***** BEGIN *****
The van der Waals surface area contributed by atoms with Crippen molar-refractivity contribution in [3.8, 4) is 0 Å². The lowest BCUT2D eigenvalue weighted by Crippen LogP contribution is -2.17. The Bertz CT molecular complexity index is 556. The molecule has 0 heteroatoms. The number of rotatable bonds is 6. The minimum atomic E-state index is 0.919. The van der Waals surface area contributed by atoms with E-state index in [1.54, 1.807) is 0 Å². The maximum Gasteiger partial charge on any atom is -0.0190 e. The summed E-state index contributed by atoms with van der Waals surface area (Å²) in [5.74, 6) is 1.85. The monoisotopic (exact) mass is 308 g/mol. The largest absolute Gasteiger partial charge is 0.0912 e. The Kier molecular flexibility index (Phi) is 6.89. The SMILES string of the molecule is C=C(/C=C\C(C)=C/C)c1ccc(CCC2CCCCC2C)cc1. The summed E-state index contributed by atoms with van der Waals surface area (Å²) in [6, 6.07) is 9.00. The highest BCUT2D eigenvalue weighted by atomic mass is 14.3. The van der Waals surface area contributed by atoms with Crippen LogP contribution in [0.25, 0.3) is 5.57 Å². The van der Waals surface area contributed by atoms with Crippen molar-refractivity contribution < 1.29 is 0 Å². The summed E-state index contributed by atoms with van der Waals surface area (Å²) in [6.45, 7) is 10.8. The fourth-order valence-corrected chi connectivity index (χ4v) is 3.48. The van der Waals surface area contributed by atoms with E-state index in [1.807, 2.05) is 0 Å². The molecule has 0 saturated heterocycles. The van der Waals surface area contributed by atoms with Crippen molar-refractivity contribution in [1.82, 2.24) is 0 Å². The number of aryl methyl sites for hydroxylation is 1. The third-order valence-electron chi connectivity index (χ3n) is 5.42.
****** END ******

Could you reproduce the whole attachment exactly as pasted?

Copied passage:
The van der Waals surface area contributed by atoms with Crippen molar-refractivity contribution in [3.8, 4) is 0 Å². The lowest BCUT2D eigenvalue weighted by Crippen LogP contribution is -2.17. The Bertz CT molecular complexity index is 556. The molecule has 0 heteroatoms. The number of rotatable bonds is 6. The minimum atomic E-state index is 0.919. The van der Waals surface area contributed by atoms with E-state index in [1.54, 1.807) is 0 Å². The maximum Gasteiger partial charge on any atom is -0.0190 e. The summed E-state index contributed by atoms with van der Waals surface area (Å²) in [5.74, 6) is 1.85. The monoisotopic (exact) mass is 308 g/mol. The largest absolute Gasteiger partial charge is 0.0912 e. The Kier molecular flexibility index (Phi) is 6.89. The SMILES string of the molecule is C=C(/C=C\C(C)=C/C)c1ccc(CCC2CCCCC2C)cc1. The summed E-state index contributed by atoms with van der Waals surface area (Å²) in [6, 6.07) is 9.00. The highest BCUT2D eigenvalue weighted by atomic mass is 14.3. The van der Waals surface area contributed by atoms with Crippen LogP contribution in [0.25, 0.3) is 5.57 Å². The van der Waals surface area contributed by atoms with Crippen molar-refractivity contribution < 1.29 is 0 Å². The summed E-state index contributed by atoms with van der Waals surface area (Å²) in [6.45, 7) is 10.8. The fourth-order valence-corrected chi connectivity index (χ4v) is 3.48. The van der Waals surface area contributed by atoms with E-state index in [1.807, 2.05) is 0 Å². The molecule has 0 saturated heterocycles. The van der Waals surface area contributed by atoms with Crippen molar-refractivity contribution in [1.82, 2.24) is 0 Å². The number of aryl methyl sites for hydroxylation is 1. The third-order valence-electron chi connectivity index (χ3n) is 5.42.